Whose Job is it Anyway?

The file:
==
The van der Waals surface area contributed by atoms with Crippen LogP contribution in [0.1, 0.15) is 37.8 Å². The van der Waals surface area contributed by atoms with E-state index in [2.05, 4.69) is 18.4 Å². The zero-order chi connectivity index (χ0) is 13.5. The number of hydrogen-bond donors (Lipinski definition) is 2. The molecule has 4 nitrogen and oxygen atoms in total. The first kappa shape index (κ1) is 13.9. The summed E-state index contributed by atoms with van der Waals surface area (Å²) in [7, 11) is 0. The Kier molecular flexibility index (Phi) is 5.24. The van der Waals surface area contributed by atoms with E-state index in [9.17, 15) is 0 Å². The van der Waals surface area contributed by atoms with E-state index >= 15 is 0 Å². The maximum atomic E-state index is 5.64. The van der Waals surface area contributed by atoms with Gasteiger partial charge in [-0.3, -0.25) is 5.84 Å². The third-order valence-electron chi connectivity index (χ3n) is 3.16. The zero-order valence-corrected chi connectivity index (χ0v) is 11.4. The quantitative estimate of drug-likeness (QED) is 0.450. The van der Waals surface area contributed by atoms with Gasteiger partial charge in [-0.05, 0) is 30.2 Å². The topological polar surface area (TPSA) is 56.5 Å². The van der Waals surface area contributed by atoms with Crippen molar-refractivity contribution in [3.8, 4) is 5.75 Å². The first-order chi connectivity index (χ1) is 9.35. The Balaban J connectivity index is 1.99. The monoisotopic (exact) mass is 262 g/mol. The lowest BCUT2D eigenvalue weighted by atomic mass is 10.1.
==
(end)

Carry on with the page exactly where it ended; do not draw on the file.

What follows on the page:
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This paper discusses Australia's treatment of asylum-seekers in the Nauru Regional Processing Centre. I explore how Australia has managed to avoid large-scale criticism and discuss a few of the factors contributing to this evasion. Primarily, this paper attributes Australia's ability to escape responsibility to the complicity of other actors involved in the abuse of asylum-seekers and discuss how this shared responsibility lessens the burden placed on Australia. Finally, it looks specifically at the role of the principle- agent relationship and the absence of institutions that enforce the respect of human rights and argue that this enables a lessened critique of Australia.About Mollie MerinoMollie Merino is a double major in International Area Studies and Public and Nonprofit Administration from Denver, Colorado. She plans to begin an internship in fall 2017 with the College of Arts and Sciences as well as the Center for Children and Families in Norman with each of their Mission Advancement Teams. In the past, Merino has been a consultant for the Oklahoma Group; an intern for the Office of Technology Development; a Step In, Speak Out Peer Educator; and is also a Resident Advisor in the OU freshmen residence halls.